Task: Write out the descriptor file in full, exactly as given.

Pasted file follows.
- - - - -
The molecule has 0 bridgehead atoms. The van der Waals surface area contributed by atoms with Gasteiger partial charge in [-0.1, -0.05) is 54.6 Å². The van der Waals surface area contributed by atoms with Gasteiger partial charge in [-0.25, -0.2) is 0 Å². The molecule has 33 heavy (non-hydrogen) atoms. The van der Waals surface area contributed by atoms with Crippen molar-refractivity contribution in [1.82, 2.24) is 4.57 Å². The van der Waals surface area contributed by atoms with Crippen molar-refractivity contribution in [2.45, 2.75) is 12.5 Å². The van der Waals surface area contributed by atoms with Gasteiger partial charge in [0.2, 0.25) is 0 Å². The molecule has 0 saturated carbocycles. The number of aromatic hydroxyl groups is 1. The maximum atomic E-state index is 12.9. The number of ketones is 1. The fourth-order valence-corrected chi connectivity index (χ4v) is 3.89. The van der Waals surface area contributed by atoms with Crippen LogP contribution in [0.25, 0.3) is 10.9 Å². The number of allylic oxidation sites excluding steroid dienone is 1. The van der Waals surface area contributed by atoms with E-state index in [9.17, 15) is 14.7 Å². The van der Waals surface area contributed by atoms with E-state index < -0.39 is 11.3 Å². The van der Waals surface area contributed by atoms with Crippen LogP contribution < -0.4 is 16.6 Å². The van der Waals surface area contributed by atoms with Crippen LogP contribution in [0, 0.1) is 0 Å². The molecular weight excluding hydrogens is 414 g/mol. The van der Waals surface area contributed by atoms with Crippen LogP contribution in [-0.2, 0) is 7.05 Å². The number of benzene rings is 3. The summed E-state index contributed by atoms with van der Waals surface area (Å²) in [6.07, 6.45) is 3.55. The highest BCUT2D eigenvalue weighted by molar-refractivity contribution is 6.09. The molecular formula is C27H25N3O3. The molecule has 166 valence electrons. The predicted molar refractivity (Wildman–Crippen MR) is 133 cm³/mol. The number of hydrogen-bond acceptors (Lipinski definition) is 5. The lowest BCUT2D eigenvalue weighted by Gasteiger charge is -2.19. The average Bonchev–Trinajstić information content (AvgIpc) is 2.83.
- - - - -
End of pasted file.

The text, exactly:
The molecule has 0 bridgehead atoms. The van der Waals surface area contributed by atoms with Gasteiger partial charge in [-0.1, -0.05) is 54.6 Å². The van der Waals surface area contributed by atoms with Gasteiger partial charge in [-0.25, -0.2) is 0 Å². The molecule has 33 heavy (non-hydrogen) atoms. The van der Waals surface area contributed by atoms with Crippen molar-refractivity contribution in [1.82, 2.24) is 4.57 Å². The van der Waals surface area contributed by atoms with Crippen molar-refractivity contribution in [2.45, 2.75) is 12.5 Å². The van der Waals surface area contributed by atoms with Gasteiger partial charge in [0.2, 0.25) is 0 Å². The molecule has 0 saturated carbocycles. The number of aromatic hydroxyl groups is 1. The maximum atomic E-state index is 12.9. The number of ketones is 1. The fourth-order valence-corrected chi connectivity index (χ4v) is 3.89. The van der Waals surface area contributed by atoms with Crippen LogP contribution in [0.25, 0.3) is 10.9 Å². The number of allylic oxidation sites excluding steroid dienone is 1. The van der Waals surface area contributed by atoms with E-state index in [9.17, 15) is 14.7 Å². The van der Waals surface area contributed by atoms with E-state index < -0.39 is 11.3 Å². The van der Waals surface area contributed by atoms with Crippen LogP contribution < -0.4 is 16.6 Å². The van der Waals surface area contributed by atoms with Crippen LogP contribution in [0, 0.1) is 0 Å². The molecular weight excluding hydrogens is 414 g/mol. The van der Waals surface area contributed by atoms with Crippen LogP contribution in [-0.2, 0) is 7.05 Å². The number of benzene rings is 3. The summed E-state index contributed by atoms with van der Waals surface area (Å²) in [6.07, 6.45) is 3.55. The highest BCUT2D eigenvalue weighted by molar-refractivity contribution is 6.09. The molecular formula is C27H25N3O3. The molecule has 166 valence electrons. The predicted molar refractivity (Wildman–Crippen MR) is 133 cm³/mol. The number of hydrogen-bond acceptors (Lipinski definition) is 5. The lowest BCUT2D eigenvalue weighted by Gasteiger charge is -2.19. The average Bonchev–Trinajstić information content (AvgIpc) is 2.83.